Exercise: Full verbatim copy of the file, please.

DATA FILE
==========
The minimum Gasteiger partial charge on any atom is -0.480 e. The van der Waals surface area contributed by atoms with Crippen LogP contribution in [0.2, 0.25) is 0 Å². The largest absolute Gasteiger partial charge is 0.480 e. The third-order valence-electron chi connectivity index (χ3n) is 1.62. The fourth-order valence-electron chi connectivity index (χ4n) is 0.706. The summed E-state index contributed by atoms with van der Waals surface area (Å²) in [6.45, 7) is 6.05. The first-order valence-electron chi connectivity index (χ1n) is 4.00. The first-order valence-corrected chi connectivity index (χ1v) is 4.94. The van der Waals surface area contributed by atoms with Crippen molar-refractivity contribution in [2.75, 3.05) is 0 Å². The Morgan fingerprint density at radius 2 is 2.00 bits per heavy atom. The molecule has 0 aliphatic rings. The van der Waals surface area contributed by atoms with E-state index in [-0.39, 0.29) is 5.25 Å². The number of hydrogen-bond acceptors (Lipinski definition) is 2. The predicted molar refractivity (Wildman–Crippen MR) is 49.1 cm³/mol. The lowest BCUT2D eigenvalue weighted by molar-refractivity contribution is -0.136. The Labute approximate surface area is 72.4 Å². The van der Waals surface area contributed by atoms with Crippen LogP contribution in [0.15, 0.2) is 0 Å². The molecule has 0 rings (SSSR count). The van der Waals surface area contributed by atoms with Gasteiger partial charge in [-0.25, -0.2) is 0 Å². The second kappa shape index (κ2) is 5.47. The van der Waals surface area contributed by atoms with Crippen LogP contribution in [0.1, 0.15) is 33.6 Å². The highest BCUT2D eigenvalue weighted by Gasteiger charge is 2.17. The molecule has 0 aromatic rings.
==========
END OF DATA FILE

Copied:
The minimum Gasteiger partial charge on any atom is -0.480 e. The van der Waals surface area contributed by atoms with Crippen LogP contribution in [0.2, 0.25) is 0 Å². The largest absolute Gasteiger partial charge is 0.480 e. The third-order valence-electron chi connectivity index (χ3n) is 1.62. The fourth-order valence-electron chi connectivity index (χ4n) is 0.706. The summed E-state index contributed by atoms with van der Waals surface area (Å²) in [6.45, 7) is 6.05. The first-order valence-electron chi connectivity index (χ1n) is 4.00. The first-order valence-corrected chi connectivity index (χ1v) is 4.94. The van der Waals surface area contributed by atoms with Crippen molar-refractivity contribution in [2.75, 3.05) is 0 Å². The Morgan fingerprint density at radius 2 is 2.00 bits per heavy atom. The molecule has 0 aliphatic rings. The van der Waals surface area contributed by atoms with E-state index in [-0.39, 0.29) is 5.25 Å². The number of hydrogen-bond acceptors (Lipinski definition) is 2. The predicted molar refractivity (Wildman–Crippen MR) is 49.1 cm³/mol. The lowest BCUT2D eigenvalue weighted by molar-refractivity contribution is -0.136. The Labute approximate surface area is 72.4 Å². The van der Waals surface area contributed by atoms with Crippen LogP contribution in [0.15, 0.2) is 0 Å². The molecule has 0 rings (SSSR count). The van der Waals surface area contributed by atoms with Gasteiger partial charge in [-0.25, -0.2) is 0 Å². The second kappa shape index (κ2) is 5.47. The van der Waals surface area contributed by atoms with Crippen LogP contribution in [0.1, 0.15) is 33.6 Å². The highest BCUT2D eigenvalue weighted by Gasteiger charge is 2.17. The molecule has 0 aromatic rings.